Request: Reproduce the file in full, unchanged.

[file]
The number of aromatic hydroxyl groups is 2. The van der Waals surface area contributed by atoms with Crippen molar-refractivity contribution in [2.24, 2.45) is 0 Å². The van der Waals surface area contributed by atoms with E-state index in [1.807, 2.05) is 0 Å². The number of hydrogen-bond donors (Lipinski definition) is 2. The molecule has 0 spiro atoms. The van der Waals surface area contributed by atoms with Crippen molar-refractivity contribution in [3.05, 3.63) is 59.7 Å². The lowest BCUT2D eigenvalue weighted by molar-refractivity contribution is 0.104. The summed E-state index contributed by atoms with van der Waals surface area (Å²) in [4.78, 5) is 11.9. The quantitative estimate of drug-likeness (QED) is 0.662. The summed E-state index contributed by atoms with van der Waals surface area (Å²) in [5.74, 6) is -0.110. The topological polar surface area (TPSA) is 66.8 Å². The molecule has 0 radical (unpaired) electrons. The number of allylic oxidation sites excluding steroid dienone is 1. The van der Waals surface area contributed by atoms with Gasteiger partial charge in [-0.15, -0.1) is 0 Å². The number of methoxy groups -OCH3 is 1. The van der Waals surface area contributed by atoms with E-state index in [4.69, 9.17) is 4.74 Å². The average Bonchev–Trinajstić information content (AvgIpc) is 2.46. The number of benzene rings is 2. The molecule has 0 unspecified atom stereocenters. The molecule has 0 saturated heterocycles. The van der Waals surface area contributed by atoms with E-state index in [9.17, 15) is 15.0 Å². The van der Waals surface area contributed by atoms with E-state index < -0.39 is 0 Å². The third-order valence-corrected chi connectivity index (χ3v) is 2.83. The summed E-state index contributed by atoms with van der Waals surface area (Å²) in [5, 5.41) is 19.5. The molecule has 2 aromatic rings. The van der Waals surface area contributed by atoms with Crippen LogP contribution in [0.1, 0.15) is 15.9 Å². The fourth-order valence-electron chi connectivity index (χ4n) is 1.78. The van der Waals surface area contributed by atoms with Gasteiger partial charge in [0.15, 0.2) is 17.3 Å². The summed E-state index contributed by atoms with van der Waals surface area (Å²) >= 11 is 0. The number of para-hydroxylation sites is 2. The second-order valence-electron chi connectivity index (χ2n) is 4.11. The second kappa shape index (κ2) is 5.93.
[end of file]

The number of aromatic hydroxyl groups is 2. The van der Waals surface area contributed by atoms with Crippen molar-refractivity contribution in [2.24, 2.45) is 0 Å². The van der Waals surface area contributed by atoms with E-state index in [1.807, 2.05) is 0 Å². The number of hydrogen-bond donors (Lipinski definition) is 2. The molecule has 0 spiro atoms. The van der Waals surface area contributed by atoms with Crippen molar-refractivity contribution in [3.05, 3.63) is 59.7 Å². The lowest BCUT2D eigenvalue weighted by molar-refractivity contribution is 0.104. The summed E-state index contributed by atoms with van der Waals surface area (Å²) in [4.78, 5) is 11.9. The quantitative estimate of drug-likeness (QED) is 0.662. The summed E-state index contributed by atoms with van der Waals surface area (Å²) in [5.74, 6) is -0.110. The topological polar surface area (TPSA) is 66.8 Å². The molecule has 0 radical (unpaired) electrons. The number of allylic oxidation sites excluding steroid dienone is 1. The van der Waals surface area contributed by atoms with Gasteiger partial charge in [-0.15, -0.1) is 0 Å². The number of methoxy groups -OCH3 is 1. The van der Waals surface area contributed by atoms with E-state index in [4.69, 9.17) is 4.74 Å². The average Bonchev–Trinajstić information content (AvgIpc) is 2.46. The number of benzene rings is 2. The molecule has 0 unspecified atom stereocenters. The molecule has 0 saturated heterocycles. The van der Waals surface area contributed by atoms with E-state index in [9.17, 15) is 15.0 Å². The van der Waals surface area contributed by atoms with E-state index < -0.39 is 0 Å². The third-order valence-corrected chi connectivity index (χ3v) is 2.83. The summed E-state index contributed by atoms with van der Waals surface area (Å²) in [5, 5.41) is 19.5. The molecule has 2 aromatic rings. The van der Waals surface area contributed by atoms with Crippen LogP contribution in [0.1, 0.15) is 15.9 Å². The fourth-order valence-electron chi connectivity index (χ4n) is 1.78. The van der Waals surface area contributed by atoms with Gasteiger partial charge in [0.15, 0.2) is 17.3 Å². The summed E-state index contributed by atoms with van der Waals surface area (Å²) >= 11 is 0. The number of para-hydroxylation sites is 2. The second-order valence-electron chi connectivity index (χ2n) is 4.11. The second kappa shape index (κ2) is 5.93.